...speaking a language is performing speech acts, acts such as making statements, giving commands, asking questions, making promises, and so on. - John Searle

Suppose that during dinner one evening you get up, walk across the room, turn on the spigot, and pour yourself a glass of water - clearly, you performed an action. Now, suppose that you are having dinner and you ask a dinner partner to get you a glass of water. This also is an action ... the act of asking. Speech, then, is not something that just happens by coincidence. Rather, to speak is to act.

This way of thinking about speech is important because it provides insight into the utility of human communication - namely, that humans use communication as a tool to further their own ends.

One of the original scholars in this area, Searle, identifies four basic categories of speech acts as: utterances, propositional utterances, illocutionary utterances and perlocutionary utterances. These are not separate and independent of one another. Rather, they are similar to building blocks -- humans make utterances, some of which are propositional, some of which are illocutionary, and some of which are perlocutionary. The following sections present each type of speech act in turn.


An utterance is a spoken word or string of spoken words. At the simplest level, to utter is simply to say a word with no particular forethought or intention to communicate a meaning.

For example, if you put your hand on the hood of a car that has been sitting out in the hot sun, you might quickly pull it back while uttering the word, "Oh!"

In this case, you don't intend to communicate meaning by this - it is simply a reflex action brought on by surprise. (Someone who hears you might take it mean something, but you did not plan on it.)

Examples of "pure" utterances include such as sing-song rhymes while jumping rope or making choices (as, for example, "one potato, two potato, three potato, four..."), singing "scales" for practice, and other similar meaningless expressions.

Propositional Utterance

A more meaningful type of utterance makes reference to or describes a real or imaginary object. In the act of making a propositional utterance the speaker gains the opportunity to interact. If speaker and listener are using the same code (that is, if they speak the same language), and if both recognize propositional the object to which the speaker is referring, then it becomes possible for them to share meanings.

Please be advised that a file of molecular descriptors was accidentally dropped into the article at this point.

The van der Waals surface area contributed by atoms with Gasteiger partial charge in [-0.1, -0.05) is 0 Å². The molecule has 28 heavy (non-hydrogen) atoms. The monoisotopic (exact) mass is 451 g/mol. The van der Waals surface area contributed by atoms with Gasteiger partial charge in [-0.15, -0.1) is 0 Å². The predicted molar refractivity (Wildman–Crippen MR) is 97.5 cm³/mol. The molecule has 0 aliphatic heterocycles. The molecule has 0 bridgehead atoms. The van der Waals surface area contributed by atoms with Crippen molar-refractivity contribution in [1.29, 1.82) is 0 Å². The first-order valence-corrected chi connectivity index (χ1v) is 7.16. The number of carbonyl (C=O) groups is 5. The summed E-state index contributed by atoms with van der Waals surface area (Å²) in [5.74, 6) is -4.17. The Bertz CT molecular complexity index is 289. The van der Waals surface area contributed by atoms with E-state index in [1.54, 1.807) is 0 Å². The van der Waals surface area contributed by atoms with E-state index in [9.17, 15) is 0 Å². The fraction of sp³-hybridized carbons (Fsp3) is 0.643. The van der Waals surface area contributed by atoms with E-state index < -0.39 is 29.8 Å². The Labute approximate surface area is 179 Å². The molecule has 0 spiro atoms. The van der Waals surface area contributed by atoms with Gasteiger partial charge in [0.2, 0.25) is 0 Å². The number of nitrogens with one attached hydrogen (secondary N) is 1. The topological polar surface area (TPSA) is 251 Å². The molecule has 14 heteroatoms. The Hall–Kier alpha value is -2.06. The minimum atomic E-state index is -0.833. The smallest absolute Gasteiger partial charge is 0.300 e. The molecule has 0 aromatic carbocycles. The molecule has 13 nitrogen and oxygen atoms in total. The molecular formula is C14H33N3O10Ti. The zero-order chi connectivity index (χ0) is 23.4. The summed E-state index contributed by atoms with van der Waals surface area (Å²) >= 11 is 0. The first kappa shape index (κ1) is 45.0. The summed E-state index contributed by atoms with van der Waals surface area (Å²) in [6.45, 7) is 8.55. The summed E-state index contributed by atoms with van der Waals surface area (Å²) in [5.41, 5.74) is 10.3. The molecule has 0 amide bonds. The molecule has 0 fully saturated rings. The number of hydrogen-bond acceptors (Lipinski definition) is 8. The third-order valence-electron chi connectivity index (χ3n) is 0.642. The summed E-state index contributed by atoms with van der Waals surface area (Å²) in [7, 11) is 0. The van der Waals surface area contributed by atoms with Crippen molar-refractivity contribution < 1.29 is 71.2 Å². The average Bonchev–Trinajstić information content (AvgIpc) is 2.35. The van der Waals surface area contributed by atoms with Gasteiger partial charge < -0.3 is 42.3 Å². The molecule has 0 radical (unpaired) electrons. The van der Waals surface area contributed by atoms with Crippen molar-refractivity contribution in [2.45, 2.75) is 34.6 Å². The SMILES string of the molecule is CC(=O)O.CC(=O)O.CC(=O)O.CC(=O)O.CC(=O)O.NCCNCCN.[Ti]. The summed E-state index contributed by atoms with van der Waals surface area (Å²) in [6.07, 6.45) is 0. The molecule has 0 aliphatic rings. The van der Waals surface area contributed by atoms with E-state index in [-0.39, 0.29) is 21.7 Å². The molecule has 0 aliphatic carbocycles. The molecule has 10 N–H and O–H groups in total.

Propositional utterances need not be sentences, and they do not have to intend anything. Any phrase that identifies or specifies something is a propositional utterance. It is important to see that utterances and propositions are not separate categories -- a propositional utterance is a particular kind of utterance.

Illocutionary Utterances

An illocutionary utterance is spoken with the intention of making contact with a listener. Illocutionary utterances are usually sentences that contain propositional utterances, that is, they refer illocutionary to things in the world -- but it is their intentional nature that is of the most importance.

Once it becomes clear that the speaker's intention is important to the meaning of an utterance, it can be seen that the same set of words might have different meanings depending on the speaker's intention. This leads scholars to further categorize illocutionary utterances in terms of how they communicate such intent.

For example, consider the sentence: "I'm tired." Depending on the intention of the speaker, this utterance could mean any of the following:

I'm tired.


A friend has just asked how I feel
To answer the question
I feel fatigued
Someone I'm trying to avoid has asked me if I'd like to go dancing tonight
To politely avoid her
I'd rather not
My husband and I are watching a football game on television
That we do something else
Could we turn this off?

or Request

It's late and my small children are asking if we can go to the movies
To put them to bed
No, go to bed

Thus, depending upon the context and the speaker's intention, a given utterance might become a statement, a command, a question, a request, a promise, and so on.

Perlocutionary Utterances

Illocutionary speech acts may be intended to provide information, solicit answers toperlocutionary questions, give praise, and so on, but they don't necessarily require that the listener change his or her behavior. Perlocutionary utterances, on the other hand, do attempt to effect a change.

As with the others, perlocutionary speech acts are utterances; they include propositions, and they intend interaction with the receiver. Thus, Searle's model consists of a series of levels, each of which forms as the foundation for the levels that rest upon it. q4031

speech act model
The Speech Act Model

It is important to remember that each speech act may be followed by a return act on the part of the receiver. The next section of this tutorial will consider how communication with feedback leads to the kind of continuing communication that supports human relationships.

exampleQuiz on Speech Act Types

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